A writer can never be on the side of killing: Syrian poet Adonis on revolution, religion, and renaissances. | NYRB
Of Gertrude Stein and the redundancy of war: On Don Mee Choi’s collection of poetry, prose, and opera, Hardly War. | BOMB Magazine
“The problem is so systemic, ingrained, and complex that it’s hard to decide where to start tackling it.” More on diversity in publishing (and a suggestion that unionizing could help). | Broadly, The Nation
“The result of this is, when you try to write about guns in America, you can’t bother to use the news peg approach. Any peg you choose goes by too quickly, replaced by another.” Alexander Chee on America’s gun culture. | Longreads
Books by two of the earliest women writers in English, including the first English autobiography, are being displayed together for the first time. | The Guardian
The cover of George Saunders’s first full-length novel, Lincoln in the Bardo, and his thoughts on finally writing one (I’m just gonna discharge it). | Vulture
Scholar Michael Maar shares his theory of Lolita, which holds that it makes coded references to an unimportant, Nazi-supporting German writer. | The Paris Review
In honor of National Poetry Month, ten designers animated the poetry of Tracy K. Smith, Patricia Lockwood, and others. | The Washington Post
On John D’Agata’s and David Shields’ lofty ambitions for the lyric essay, freed from the tyranny of both make-believe and fact. | Harper’s Magazine
“Winterson’s work offered me a safe house in my war with my own body.” How hearing Jeanette Winterson speak at AWP saved SJ Sindu’s life. | Los Angeles Review of Books
The New Yorker writers pay tribute to Prince and “his music, his spirit, his playfulness, his petulance, his bravery, his youth, his wisdom, his weirdness, his virtuosity, and his vision.” | The New Yorker
Idra Novey on translating daydreams about goat udders and “the immense pleasure of blushing at the wildness” of her own writing. | Catapult
And on Literary Hub:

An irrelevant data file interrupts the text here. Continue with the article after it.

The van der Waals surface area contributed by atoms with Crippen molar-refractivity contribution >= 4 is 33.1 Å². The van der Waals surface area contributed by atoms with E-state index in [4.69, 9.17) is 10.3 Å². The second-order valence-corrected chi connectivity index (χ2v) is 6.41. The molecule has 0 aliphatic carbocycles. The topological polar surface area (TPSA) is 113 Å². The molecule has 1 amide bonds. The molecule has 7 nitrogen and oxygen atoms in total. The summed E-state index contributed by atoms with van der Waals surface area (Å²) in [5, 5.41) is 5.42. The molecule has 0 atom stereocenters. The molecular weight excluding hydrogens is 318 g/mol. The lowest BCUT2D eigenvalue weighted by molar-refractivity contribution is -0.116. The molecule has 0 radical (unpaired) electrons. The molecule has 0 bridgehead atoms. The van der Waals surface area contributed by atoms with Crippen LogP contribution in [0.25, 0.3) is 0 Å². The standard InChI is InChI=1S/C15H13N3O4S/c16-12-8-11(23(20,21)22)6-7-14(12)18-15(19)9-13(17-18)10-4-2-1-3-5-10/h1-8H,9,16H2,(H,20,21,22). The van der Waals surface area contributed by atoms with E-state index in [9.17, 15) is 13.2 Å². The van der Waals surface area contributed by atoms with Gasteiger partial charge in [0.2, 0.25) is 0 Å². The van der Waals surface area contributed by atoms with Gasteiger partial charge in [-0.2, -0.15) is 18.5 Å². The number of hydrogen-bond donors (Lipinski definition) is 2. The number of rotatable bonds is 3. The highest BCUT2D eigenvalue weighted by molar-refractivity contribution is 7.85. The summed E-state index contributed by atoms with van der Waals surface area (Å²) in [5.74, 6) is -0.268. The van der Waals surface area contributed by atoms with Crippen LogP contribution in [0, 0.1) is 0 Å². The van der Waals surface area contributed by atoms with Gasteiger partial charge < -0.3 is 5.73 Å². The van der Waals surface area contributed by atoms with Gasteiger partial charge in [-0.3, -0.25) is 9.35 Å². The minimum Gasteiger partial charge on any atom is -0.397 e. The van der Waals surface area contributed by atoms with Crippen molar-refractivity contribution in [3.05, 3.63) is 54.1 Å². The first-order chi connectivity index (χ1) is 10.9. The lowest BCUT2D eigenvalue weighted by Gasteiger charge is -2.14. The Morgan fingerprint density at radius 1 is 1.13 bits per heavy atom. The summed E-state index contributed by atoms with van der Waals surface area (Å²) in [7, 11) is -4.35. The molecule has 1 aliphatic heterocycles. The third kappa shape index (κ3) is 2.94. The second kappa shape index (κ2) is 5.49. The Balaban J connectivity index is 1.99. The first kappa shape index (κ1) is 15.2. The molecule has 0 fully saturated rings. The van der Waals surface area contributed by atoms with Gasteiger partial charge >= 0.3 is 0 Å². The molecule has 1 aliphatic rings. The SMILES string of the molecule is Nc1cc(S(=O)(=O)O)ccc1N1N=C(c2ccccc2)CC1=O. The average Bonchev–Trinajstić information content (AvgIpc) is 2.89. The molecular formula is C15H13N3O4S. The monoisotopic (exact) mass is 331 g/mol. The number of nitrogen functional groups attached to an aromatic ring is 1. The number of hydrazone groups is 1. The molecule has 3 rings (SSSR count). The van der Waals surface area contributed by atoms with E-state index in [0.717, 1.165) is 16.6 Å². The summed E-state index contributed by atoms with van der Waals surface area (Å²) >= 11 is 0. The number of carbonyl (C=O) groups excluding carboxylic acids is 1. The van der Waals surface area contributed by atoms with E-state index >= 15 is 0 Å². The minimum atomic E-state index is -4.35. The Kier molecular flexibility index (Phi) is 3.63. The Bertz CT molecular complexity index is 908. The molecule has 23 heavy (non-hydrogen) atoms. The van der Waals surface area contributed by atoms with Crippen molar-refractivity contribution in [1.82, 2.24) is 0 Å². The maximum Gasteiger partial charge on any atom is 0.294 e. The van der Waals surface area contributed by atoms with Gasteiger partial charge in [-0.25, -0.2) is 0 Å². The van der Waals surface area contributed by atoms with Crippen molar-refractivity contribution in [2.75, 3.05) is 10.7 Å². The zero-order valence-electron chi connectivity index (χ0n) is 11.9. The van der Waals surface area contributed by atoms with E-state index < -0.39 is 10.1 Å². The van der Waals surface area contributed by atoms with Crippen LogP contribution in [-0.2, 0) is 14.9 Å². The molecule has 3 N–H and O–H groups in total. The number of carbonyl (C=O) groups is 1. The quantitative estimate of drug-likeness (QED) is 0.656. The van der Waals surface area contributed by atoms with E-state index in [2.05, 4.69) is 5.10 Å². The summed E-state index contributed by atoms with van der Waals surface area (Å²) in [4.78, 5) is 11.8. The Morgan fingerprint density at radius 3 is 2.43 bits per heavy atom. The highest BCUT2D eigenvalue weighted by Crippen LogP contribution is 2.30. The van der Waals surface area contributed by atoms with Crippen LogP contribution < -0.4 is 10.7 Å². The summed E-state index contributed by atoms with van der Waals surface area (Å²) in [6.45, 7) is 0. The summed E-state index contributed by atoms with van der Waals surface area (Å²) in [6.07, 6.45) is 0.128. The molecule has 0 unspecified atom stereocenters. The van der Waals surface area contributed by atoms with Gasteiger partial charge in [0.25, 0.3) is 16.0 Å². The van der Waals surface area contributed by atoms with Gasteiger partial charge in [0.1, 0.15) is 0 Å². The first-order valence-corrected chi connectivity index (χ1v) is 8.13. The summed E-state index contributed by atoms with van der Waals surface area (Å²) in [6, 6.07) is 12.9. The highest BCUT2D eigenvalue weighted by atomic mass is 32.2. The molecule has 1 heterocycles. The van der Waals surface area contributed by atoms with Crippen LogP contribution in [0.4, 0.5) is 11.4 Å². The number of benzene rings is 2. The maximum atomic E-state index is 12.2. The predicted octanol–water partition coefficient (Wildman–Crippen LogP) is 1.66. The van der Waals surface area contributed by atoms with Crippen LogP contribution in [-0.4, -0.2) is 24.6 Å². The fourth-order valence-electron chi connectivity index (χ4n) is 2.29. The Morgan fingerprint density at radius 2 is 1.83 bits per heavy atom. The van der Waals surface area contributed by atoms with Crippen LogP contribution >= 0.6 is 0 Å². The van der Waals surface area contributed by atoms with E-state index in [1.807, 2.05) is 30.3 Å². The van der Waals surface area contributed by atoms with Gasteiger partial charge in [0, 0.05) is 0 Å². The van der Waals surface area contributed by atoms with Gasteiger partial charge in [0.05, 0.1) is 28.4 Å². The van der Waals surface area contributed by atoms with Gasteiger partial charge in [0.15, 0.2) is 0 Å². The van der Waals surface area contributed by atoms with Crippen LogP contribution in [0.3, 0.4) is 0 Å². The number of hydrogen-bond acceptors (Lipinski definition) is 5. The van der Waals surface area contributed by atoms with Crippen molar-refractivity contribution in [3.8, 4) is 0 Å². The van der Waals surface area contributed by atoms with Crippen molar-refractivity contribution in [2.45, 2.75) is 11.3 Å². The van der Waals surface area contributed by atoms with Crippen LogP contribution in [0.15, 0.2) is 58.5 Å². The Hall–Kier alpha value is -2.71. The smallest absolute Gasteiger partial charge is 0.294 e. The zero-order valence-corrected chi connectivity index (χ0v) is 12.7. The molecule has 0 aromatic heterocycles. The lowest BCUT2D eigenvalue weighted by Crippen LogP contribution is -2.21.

Poetry Day on Lit Hub: Jay Parini investigates if Yeats’ poem, “The Second Coming,” was really about Donald Trump; Charles Bernstein on Larry Eigner: how an obscure poet with cerebral palsy influenced an entire generation; Loma calls for a new kind of literary activism; From Tommy Pico’s book-length poem, IRL; “Every poem I write is about Ted Cruz”: Gabriel Ojeda-Sague on poetry, Santería, and not feeling Latino “enough”; Remembering the great C.D. Wright and how she used poetry to address injustice; 30 contemporary poets you should be reading; Five Pacific Islander poets: a folio curated by Craig Santos Perez; Two new poetry podcasts for your listening pleasure.
The story of one writer’s path from prison to publication: part one of Mitchell S. Jackson’s documentary, The Residue Years; Part two of Mitchell Jackson’s documentary; And the conclusion of Mitchell Jackson’s autobiographical documentary, The Residue Years.
How I write history (or, a window into my crazy). Neal Bascomb on quilt-making, research, and structuring historical narrative.
Marta Bausells on the perks of getting lost at the London Book Fair.
Eric Fair on practicing “enhanced interrogation techniques,” now known as torture, for the US Government.
“Running a boatyard is like working in a dementia clinic”: from Jim Lynch’s new novel, Before the Wind.
Karl Ove Knausgaard drives around with his two-year-old daughter, talks to Paul Holdengraber about parenthood, phenomenology, and not really caring what America thinks.